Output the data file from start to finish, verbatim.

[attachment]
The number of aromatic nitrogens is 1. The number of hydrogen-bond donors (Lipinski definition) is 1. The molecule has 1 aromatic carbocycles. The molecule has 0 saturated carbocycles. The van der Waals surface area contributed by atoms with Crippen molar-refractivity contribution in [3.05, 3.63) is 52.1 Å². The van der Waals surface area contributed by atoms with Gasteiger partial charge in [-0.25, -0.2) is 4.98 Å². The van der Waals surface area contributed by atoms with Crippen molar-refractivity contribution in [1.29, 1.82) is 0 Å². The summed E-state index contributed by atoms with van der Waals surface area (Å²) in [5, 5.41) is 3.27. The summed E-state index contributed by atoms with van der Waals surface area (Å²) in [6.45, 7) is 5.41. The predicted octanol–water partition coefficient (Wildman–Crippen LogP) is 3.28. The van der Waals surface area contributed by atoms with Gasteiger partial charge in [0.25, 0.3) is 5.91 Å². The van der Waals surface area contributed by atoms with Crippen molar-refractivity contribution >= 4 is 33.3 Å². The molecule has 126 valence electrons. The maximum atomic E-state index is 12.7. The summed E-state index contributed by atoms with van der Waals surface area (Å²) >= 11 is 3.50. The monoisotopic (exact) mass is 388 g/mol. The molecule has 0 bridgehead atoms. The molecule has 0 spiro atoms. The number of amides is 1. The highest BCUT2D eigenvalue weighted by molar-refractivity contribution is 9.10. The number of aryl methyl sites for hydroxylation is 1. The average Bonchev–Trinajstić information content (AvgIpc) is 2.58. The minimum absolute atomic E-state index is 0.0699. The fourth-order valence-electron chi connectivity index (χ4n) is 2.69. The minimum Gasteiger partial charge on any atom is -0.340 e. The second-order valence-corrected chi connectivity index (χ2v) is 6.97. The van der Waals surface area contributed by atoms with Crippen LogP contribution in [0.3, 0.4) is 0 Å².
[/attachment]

The number of aromatic nitrogens is 1. The number of hydrogen-bond donors (Lipinski definition) is 1. The molecule has 1 aromatic carbocycles. The molecule has 0 saturated carbocycles. The van der Waals surface area contributed by atoms with Crippen molar-refractivity contribution in [3.05, 3.63) is 52.1 Å². The van der Waals surface area contributed by atoms with Gasteiger partial charge in [-0.25, -0.2) is 4.98 Å². The van der Waals surface area contributed by atoms with Crippen molar-refractivity contribution in [1.29, 1.82) is 0 Å². The summed E-state index contributed by atoms with van der Waals surface area (Å²) in [5, 5.41) is 3.27. The summed E-state index contributed by atoms with van der Waals surface area (Å²) in [6.45, 7) is 5.41. The predicted octanol–water partition coefficient (Wildman–Crippen LogP) is 3.28. The van der Waals surface area contributed by atoms with Gasteiger partial charge in [0.25, 0.3) is 5.91 Å². The van der Waals surface area contributed by atoms with Crippen molar-refractivity contribution >= 4 is 33.3 Å². The molecule has 126 valence electrons. The maximum atomic E-state index is 12.7. The summed E-state index contributed by atoms with van der Waals surface area (Å²) >= 11 is 3.50. The monoisotopic (exact) mass is 388 g/mol. The molecule has 0 bridgehead atoms. The molecule has 0 spiro atoms. The number of amides is 1. The highest BCUT2D eigenvalue weighted by molar-refractivity contribution is 9.10. The number of aryl methyl sites for hydroxylation is 1. The average Bonchev–Trinajstić information content (AvgIpc) is 2.58. The minimum absolute atomic E-state index is 0.0699. The fourth-order valence-electron chi connectivity index (χ4n) is 2.69. The minimum Gasteiger partial charge on any atom is -0.340 e. The second-order valence-corrected chi connectivity index (χ2v) is 6.97. The van der Waals surface area contributed by atoms with Crippen LogP contribution in [0.3, 0.4) is 0 Å².